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'Chagall's Le Cirque' Exhibit Showcases Wisconsin's Circus Tradition

Courtesy Rahr-West Art Museum, City of Manitowoc, Wisconsin
Portfolio # M-517 © 2019 Artists Rights Society (ARS), New York / ADAGP, Paris."

Credit Courtesy of Jewish Museum Milwaukee, Barkin Family Collection
The Circus Parade on Wisconsin Ave., late 1990s.

Jewish Museum Milwaukee recently opened its "Chagall’s Le Cirque" exhibit. It’s the first time the complete collection of Marc Chagall’s 23 color and 15 black-and-white circus themed lithographs has been shown here. The collection is also showcasing objects from Wisconsin's circus history.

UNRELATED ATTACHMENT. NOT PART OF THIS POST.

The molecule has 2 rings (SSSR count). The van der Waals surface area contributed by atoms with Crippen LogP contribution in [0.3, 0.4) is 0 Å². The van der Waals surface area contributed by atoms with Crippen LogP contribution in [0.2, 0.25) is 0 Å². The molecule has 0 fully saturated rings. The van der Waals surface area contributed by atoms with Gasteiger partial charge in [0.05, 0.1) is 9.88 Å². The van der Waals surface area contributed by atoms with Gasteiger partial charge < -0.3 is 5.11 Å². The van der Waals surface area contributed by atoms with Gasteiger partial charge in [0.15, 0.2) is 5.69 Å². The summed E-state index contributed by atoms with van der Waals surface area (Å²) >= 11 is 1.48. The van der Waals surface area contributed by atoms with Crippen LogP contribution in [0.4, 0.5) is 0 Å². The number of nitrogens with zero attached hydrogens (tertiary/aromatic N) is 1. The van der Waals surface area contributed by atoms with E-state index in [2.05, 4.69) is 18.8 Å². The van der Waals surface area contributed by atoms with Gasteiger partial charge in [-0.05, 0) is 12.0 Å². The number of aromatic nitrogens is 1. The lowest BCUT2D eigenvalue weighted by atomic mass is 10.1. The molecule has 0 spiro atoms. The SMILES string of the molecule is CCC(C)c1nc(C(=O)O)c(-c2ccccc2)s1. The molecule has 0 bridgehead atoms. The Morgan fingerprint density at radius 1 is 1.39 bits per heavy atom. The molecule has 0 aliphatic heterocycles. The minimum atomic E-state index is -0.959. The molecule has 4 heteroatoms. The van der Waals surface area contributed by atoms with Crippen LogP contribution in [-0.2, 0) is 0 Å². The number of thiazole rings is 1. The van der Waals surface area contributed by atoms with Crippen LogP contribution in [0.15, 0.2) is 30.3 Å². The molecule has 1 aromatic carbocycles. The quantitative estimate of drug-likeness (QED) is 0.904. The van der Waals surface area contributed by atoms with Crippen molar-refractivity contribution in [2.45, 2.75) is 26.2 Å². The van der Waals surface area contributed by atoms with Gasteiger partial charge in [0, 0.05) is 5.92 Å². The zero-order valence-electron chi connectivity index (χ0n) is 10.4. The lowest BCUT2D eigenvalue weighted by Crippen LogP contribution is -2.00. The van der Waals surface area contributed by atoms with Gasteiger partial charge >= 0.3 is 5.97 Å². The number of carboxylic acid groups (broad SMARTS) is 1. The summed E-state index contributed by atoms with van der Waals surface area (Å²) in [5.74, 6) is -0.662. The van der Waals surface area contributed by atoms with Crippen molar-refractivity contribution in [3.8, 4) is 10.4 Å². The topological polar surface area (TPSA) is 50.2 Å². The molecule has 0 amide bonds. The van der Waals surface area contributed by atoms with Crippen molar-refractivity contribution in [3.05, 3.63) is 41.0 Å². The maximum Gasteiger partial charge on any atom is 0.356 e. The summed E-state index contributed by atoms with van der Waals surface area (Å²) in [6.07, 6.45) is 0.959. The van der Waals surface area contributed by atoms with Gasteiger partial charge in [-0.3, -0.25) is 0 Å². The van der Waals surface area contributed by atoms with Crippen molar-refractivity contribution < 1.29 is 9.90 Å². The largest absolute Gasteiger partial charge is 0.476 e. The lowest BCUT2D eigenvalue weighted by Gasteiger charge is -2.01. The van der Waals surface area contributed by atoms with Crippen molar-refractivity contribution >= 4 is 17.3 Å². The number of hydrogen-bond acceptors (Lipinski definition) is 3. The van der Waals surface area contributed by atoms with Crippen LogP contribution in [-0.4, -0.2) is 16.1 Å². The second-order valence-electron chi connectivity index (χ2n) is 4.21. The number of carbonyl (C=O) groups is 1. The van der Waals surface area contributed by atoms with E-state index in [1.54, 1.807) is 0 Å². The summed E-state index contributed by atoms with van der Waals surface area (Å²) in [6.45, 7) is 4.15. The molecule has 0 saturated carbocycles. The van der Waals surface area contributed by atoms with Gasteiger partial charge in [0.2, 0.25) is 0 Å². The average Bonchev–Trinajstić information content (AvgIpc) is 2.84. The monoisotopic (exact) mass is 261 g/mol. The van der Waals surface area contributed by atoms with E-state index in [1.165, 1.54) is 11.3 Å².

READ: Wisconsin: Home of 'The Greatest Show on Earth'

Chagall is one of the 20th century's most celebrated artists. His work is colorful, exuberant, and deeply human. Chagall's granddaughter, Bella Meyer, has been a lifelong fan of his work, and Spike Barkin — whose father helped found Milwaukee's Great Circus Parade — has similarly been a lifelong fan of his family's business: the circus. 

"For adults, I think [the circus] brings out the kid in you once again, because you sort of remember and reflect about that and the magic of the circus, the circus acts, the animals, the clowns — every aspect of it is geared to sheer enjoyment," says Barkin. 

Meyer adds, "I think that's also what links Chagall and the circus. So much of the Chagall world and the circus ... because both of these worlds bring out the most innocent of truth." 

The exhibit, "Chagall’s Le Cirque," is on display at Jewish Museum Milwaukee through early September.

Bonnie North
Bonnie joined WUWM in March 2006 as the Arts Producer of the locally produced weekday magazine program Lake Effect.